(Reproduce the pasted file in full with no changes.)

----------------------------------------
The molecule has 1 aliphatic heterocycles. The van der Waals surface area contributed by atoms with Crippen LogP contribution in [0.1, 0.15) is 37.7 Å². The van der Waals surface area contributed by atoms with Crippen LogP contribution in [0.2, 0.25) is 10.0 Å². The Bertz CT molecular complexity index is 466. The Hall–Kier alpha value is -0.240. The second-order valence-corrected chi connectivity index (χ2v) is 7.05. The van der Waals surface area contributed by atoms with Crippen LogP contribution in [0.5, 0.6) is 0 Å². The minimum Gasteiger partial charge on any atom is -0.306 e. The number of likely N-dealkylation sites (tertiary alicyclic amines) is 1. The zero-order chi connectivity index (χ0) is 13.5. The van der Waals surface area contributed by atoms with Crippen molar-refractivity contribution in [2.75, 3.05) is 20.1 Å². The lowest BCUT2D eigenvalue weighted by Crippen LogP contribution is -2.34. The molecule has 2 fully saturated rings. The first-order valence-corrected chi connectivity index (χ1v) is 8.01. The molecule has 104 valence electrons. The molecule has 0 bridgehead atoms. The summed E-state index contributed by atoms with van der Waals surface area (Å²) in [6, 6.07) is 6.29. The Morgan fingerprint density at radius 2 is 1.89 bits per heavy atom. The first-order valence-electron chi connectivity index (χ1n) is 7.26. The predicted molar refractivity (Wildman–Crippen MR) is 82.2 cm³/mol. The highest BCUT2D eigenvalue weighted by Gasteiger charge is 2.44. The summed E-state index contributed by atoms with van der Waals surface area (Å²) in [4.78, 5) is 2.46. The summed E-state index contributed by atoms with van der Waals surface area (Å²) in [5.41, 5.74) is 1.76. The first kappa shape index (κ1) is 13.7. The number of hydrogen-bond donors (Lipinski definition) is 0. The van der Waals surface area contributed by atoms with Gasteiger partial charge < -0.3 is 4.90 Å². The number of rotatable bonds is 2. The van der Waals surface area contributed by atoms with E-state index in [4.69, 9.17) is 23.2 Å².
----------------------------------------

The molecule has 1 aliphatic heterocycles. The van der Waals surface area contributed by atoms with Crippen LogP contribution in [0.1, 0.15) is 37.7 Å². The van der Waals surface area contributed by atoms with Crippen LogP contribution in [0.2, 0.25) is 10.0 Å². The Bertz CT molecular complexity index is 466. The Hall–Kier alpha value is -0.240. The second-order valence-corrected chi connectivity index (χ2v) is 7.05. The van der Waals surface area contributed by atoms with Crippen LogP contribution in [0.5, 0.6) is 0 Å². The minimum Gasteiger partial charge on any atom is -0.306 e. The number of likely N-dealkylation sites (tertiary alicyclic amines) is 1. The zero-order chi connectivity index (χ0) is 13.5. The van der Waals surface area contributed by atoms with Crippen molar-refractivity contribution in [2.75, 3.05) is 20.1 Å². The lowest BCUT2D eigenvalue weighted by Crippen LogP contribution is -2.34. The molecule has 2 fully saturated rings. The first-order valence-corrected chi connectivity index (χ1v) is 8.01. The molecule has 104 valence electrons. The molecule has 0 bridgehead atoms. The summed E-state index contributed by atoms with van der Waals surface area (Å²) in [6, 6.07) is 6.29. The Morgan fingerprint density at radius 2 is 1.89 bits per heavy atom. The first-order valence-electron chi connectivity index (χ1n) is 7.26. The predicted molar refractivity (Wildman–Crippen MR) is 82.2 cm³/mol. The highest BCUT2D eigenvalue weighted by Gasteiger charge is 2.44. The summed E-state index contributed by atoms with van der Waals surface area (Å²) in [4.78, 5) is 2.46. The summed E-state index contributed by atoms with van der Waals surface area (Å²) in [5.41, 5.74) is 1.76. The first kappa shape index (κ1) is 13.7. The number of hydrogen-bond donors (Lipinski definition) is 0. The van der Waals surface area contributed by atoms with Gasteiger partial charge < -0.3 is 4.90 Å². The number of rotatable bonds is 2. The van der Waals surface area contributed by atoms with E-state index in [4.69, 9.17) is 23.2 Å².